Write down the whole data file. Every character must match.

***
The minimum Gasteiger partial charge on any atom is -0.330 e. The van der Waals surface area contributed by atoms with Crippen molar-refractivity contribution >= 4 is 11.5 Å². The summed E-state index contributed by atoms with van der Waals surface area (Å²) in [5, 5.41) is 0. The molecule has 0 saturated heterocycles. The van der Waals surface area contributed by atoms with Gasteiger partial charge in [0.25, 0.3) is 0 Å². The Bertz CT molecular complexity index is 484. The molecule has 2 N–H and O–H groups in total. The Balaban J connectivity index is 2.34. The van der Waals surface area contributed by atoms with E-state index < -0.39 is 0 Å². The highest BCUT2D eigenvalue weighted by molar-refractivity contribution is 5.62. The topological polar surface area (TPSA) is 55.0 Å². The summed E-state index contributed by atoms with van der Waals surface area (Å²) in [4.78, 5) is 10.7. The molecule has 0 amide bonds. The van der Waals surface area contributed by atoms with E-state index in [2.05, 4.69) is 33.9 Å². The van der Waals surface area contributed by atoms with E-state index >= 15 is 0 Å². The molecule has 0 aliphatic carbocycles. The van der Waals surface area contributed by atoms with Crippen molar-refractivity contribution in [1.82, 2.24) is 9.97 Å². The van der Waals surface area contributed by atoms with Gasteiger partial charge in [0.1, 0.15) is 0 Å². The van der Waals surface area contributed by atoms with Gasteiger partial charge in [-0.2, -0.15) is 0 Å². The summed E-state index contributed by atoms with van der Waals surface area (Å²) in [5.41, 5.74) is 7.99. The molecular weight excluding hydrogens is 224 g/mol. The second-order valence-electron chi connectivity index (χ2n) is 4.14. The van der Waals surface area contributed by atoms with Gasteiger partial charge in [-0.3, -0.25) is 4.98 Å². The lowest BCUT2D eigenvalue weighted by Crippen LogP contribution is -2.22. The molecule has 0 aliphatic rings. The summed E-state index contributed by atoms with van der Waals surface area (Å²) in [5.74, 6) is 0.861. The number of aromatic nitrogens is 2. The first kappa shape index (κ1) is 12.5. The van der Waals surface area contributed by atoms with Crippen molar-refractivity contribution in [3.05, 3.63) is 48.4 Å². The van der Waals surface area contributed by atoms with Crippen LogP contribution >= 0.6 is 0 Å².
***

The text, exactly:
The minimum Gasteiger partial charge on any atom is -0.330 e. The van der Waals surface area contributed by atoms with Crippen molar-refractivity contribution >= 4 is 11.5 Å². The summed E-state index contributed by atoms with van der Waals surface area (Å²) in [5, 5.41) is 0. The molecule has 0 saturated heterocycles. The van der Waals surface area contributed by atoms with Gasteiger partial charge in [0.25, 0.3) is 0 Å². The Bertz CT molecular complexity index is 484. The molecule has 2 N–H and O–H groups in total. The Balaban J connectivity index is 2.34. The van der Waals surface area contributed by atoms with E-state index < -0.39 is 0 Å². The highest BCUT2D eigenvalue weighted by molar-refractivity contribution is 5.62. The topological polar surface area (TPSA) is 55.0 Å². The summed E-state index contributed by atoms with van der Waals surface area (Å²) in [4.78, 5) is 10.7. The molecule has 0 amide bonds. The van der Waals surface area contributed by atoms with E-state index in [2.05, 4.69) is 33.9 Å². The van der Waals surface area contributed by atoms with E-state index >= 15 is 0 Å². The molecule has 0 aliphatic carbocycles. The van der Waals surface area contributed by atoms with Crippen molar-refractivity contribution in [1.82, 2.24) is 9.97 Å². The van der Waals surface area contributed by atoms with Gasteiger partial charge in [0.1, 0.15) is 0 Å². The van der Waals surface area contributed by atoms with Gasteiger partial charge in [-0.2, -0.15) is 0 Å². The summed E-state index contributed by atoms with van der Waals surface area (Å²) in [5.41, 5.74) is 7.99. The molecular weight excluding hydrogens is 224 g/mol. The second-order valence-electron chi connectivity index (χ2n) is 4.14. The van der Waals surface area contributed by atoms with Gasteiger partial charge in [-0.3, -0.25) is 4.98 Å². The lowest BCUT2D eigenvalue weighted by Crippen LogP contribution is -2.22. The molecule has 0 aliphatic rings. The summed E-state index contributed by atoms with van der Waals surface area (Å²) in [5.74, 6) is 0.861. The number of aromatic nitrogens is 2. The first kappa shape index (κ1) is 12.5. The van der Waals surface area contributed by atoms with Crippen molar-refractivity contribution in [3.05, 3.63) is 48.4 Å². The van der Waals surface area contributed by atoms with Crippen LogP contribution >= 0.6 is 0 Å².